Can I Get An Implant To Reconstruct My Face After Radiation Treatments?
Q: Dr. Eppley, My facial reconstruction situation may be very complicated, I am just exploring all options to see if this is even viable for me. Just to give some background to my situation, to begin I was diagnosed with a maxillary sinus sarcoma on the right side. I had surgery to remove it, right infrastructure maxillectomy. I then had 30 treatments of radiation therapy, then 18 weeks of chemotherapy. All is clear now and my Dr is discussing reconstruction. The reconstructive surgery poses a lot of risks because of the irradiated tissue. If there were a way to do an implant rather than the microvascular tissue transplant surgery I would be interested to know how or if it could be done.
A: Thank you for your inquiry and detailing your facial reconstruction issues. The key concept to fully grasp is that radiation really adversely affects the tissues when it comes to healing. Getting healthy new vascularized tissue into the defect site is the key to changing the vascular environment now damaged by the radiation. While a microvascular tissue transfer is far from appealing, this is the only type of baseline reconstruction you should have. You have to change the tissues both in volume and vascular quality first. An implant in this situation would be completely contraindicated. The risk of microvascular tissue transfer today are far lower and it is a much more reliable procedure than it was twenty years. Even then when I did such surgery the success rates in the face were every high. (survival of the transplanted tissue)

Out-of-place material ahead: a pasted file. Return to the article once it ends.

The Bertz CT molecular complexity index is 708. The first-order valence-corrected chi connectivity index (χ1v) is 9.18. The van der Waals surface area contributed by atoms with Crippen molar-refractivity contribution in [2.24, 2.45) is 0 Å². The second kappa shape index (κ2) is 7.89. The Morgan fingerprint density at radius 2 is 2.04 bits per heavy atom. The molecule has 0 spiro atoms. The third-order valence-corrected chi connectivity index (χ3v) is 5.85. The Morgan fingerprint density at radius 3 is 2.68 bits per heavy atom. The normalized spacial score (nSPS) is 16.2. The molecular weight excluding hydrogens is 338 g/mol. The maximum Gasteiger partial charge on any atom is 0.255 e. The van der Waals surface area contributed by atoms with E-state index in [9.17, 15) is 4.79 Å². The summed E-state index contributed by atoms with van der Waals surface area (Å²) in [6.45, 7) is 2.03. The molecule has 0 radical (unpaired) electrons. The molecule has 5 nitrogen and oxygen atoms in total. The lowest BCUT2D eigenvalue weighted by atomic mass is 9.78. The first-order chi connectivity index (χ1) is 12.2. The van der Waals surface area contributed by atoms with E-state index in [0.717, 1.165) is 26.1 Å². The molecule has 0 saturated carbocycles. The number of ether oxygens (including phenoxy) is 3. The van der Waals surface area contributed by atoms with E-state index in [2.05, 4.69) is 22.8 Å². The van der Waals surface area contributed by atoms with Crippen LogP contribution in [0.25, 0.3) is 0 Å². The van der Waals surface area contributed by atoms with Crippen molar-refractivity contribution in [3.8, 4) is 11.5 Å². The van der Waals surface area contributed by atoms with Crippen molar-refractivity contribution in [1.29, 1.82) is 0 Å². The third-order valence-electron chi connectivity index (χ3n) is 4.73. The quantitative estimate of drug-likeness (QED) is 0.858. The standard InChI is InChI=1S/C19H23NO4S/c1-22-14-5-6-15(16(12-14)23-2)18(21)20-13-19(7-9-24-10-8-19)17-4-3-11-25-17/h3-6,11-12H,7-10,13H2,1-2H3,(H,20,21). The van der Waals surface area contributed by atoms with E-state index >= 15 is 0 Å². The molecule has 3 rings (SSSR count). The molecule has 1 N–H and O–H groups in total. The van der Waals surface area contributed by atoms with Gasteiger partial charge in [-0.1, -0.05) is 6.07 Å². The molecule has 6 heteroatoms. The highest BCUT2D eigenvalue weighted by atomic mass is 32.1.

Dr. Barry Eppley